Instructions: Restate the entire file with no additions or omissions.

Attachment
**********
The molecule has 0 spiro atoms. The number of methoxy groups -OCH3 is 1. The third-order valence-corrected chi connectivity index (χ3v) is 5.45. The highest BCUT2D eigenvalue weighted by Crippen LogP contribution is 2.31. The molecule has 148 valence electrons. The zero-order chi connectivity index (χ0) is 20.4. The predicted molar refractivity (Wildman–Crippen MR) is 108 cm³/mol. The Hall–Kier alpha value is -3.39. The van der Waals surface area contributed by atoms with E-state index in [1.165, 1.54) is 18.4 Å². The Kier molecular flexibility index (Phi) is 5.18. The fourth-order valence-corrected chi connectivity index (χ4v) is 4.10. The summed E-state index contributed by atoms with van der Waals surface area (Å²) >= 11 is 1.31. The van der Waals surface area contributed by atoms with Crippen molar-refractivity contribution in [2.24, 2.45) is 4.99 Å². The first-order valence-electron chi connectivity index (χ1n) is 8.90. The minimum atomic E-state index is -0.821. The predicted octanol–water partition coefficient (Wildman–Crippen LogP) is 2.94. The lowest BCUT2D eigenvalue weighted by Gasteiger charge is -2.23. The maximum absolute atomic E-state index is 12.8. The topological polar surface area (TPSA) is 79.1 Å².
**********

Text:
The molecule has 0 spiro atoms. The number of methoxy groups -OCH3 is 1. The third-order valence-corrected chi connectivity index (χ3v) is 5.45. The highest BCUT2D eigenvalue weighted by Crippen LogP contribution is 2.31. The molecule has 148 valence electrons. The zero-order chi connectivity index (χ0) is 20.4. The predicted molar refractivity (Wildman–Crippen MR) is 108 cm³/mol. The Hall–Kier alpha value is -3.39. The van der Waals surface area contributed by atoms with E-state index in [1.165, 1.54) is 18.4 Å². The Kier molecular flexibility index (Phi) is 5.18. The fourth-order valence-corrected chi connectivity index (χ4v) is 4.10. The summed E-state index contributed by atoms with van der Waals surface area (Å²) >= 11 is 1.31. The van der Waals surface area contributed by atoms with Crippen molar-refractivity contribution in [2.24, 2.45) is 4.99 Å². The first-order valence-electron chi connectivity index (χ1n) is 8.90. The minimum atomic E-state index is -0.821. The predicted octanol–water partition coefficient (Wildman–Crippen LogP) is 2.94. The lowest BCUT2D eigenvalue weighted by Gasteiger charge is -2.23. The maximum absolute atomic E-state index is 12.8. The topological polar surface area (TPSA) is 79.1 Å².